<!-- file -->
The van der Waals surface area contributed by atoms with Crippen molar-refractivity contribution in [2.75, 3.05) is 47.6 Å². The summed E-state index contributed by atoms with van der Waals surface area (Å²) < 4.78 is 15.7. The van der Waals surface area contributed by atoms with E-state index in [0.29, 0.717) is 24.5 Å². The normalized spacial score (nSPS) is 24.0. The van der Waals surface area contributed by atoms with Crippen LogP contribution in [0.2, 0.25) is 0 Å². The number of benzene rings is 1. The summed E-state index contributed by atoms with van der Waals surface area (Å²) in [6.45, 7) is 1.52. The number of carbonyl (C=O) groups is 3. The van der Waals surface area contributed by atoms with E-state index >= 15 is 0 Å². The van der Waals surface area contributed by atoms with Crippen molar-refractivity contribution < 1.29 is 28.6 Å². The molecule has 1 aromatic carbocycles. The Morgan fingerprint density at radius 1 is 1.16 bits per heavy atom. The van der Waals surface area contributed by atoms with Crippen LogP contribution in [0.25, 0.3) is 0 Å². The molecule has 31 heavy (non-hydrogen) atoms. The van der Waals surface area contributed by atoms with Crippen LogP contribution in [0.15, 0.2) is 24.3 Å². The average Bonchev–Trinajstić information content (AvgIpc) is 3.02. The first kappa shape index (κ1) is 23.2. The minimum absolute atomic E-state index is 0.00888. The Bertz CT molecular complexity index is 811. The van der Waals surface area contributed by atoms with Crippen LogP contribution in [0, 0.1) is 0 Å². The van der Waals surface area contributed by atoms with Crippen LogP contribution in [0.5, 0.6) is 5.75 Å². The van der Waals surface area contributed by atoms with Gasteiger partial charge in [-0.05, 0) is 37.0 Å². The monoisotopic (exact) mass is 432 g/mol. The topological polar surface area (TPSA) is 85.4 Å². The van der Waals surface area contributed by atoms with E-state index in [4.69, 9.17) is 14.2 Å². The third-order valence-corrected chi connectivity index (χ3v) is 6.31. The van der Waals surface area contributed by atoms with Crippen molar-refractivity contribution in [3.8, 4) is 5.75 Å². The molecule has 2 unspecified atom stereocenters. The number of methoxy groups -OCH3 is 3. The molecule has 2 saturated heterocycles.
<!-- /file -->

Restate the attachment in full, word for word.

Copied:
The van der Waals surface area contributed by atoms with Crippen molar-refractivity contribution in [2.75, 3.05) is 47.6 Å². The summed E-state index contributed by atoms with van der Waals surface area (Å²) < 4.78 is 15.7. The van der Waals surface area contributed by atoms with E-state index in [0.29, 0.717) is 24.5 Å². The normalized spacial score (nSPS) is 24.0. The van der Waals surface area contributed by atoms with Crippen LogP contribution in [0.2, 0.25) is 0 Å². The number of benzene rings is 1. The summed E-state index contributed by atoms with van der Waals surface area (Å²) in [6.45, 7) is 1.52. The number of carbonyl (C=O) groups is 3. The van der Waals surface area contributed by atoms with E-state index >= 15 is 0 Å². The van der Waals surface area contributed by atoms with Crippen molar-refractivity contribution < 1.29 is 28.6 Å². The molecule has 1 aromatic carbocycles. The Morgan fingerprint density at radius 1 is 1.16 bits per heavy atom. The van der Waals surface area contributed by atoms with Crippen LogP contribution in [0.25, 0.3) is 0 Å². The molecule has 31 heavy (non-hydrogen) atoms. The van der Waals surface area contributed by atoms with Crippen LogP contribution in [0.15, 0.2) is 24.3 Å². The average Bonchev–Trinajstić information content (AvgIpc) is 3.02. The first kappa shape index (κ1) is 23.2. The minimum absolute atomic E-state index is 0.00888. The Bertz CT molecular complexity index is 811. The van der Waals surface area contributed by atoms with Crippen LogP contribution in [0, 0.1) is 0 Å². The van der Waals surface area contributed by atoms with Crippen LogP contribution in [0.5, 0.6) is 5.75 Å². The van der Waals surface area contributed by atoms with Gasteiger partial charge in [-0.05, 0) is 37.0 Å². The monoisotopic (exact) mass is 432 g/mol. The topological polar surface area (TPSA) is 85.4 Å². The van der Waals surface area contributed by atoms with E-state index in [4.69, 9.17) is 14.2 Å². The third-order valence-corrected chi connectivity index (χ3v) is 6.31. The van der Waals surface area contributed by atoms with Crippen molar-refractivity contribution in [3.8, 4) is 5.75 Å². The molecule has 2 unspecified atom stereocenters. The number of methoxy groups -OCH3 is 3. The molecule has 2 saturated heterocycles.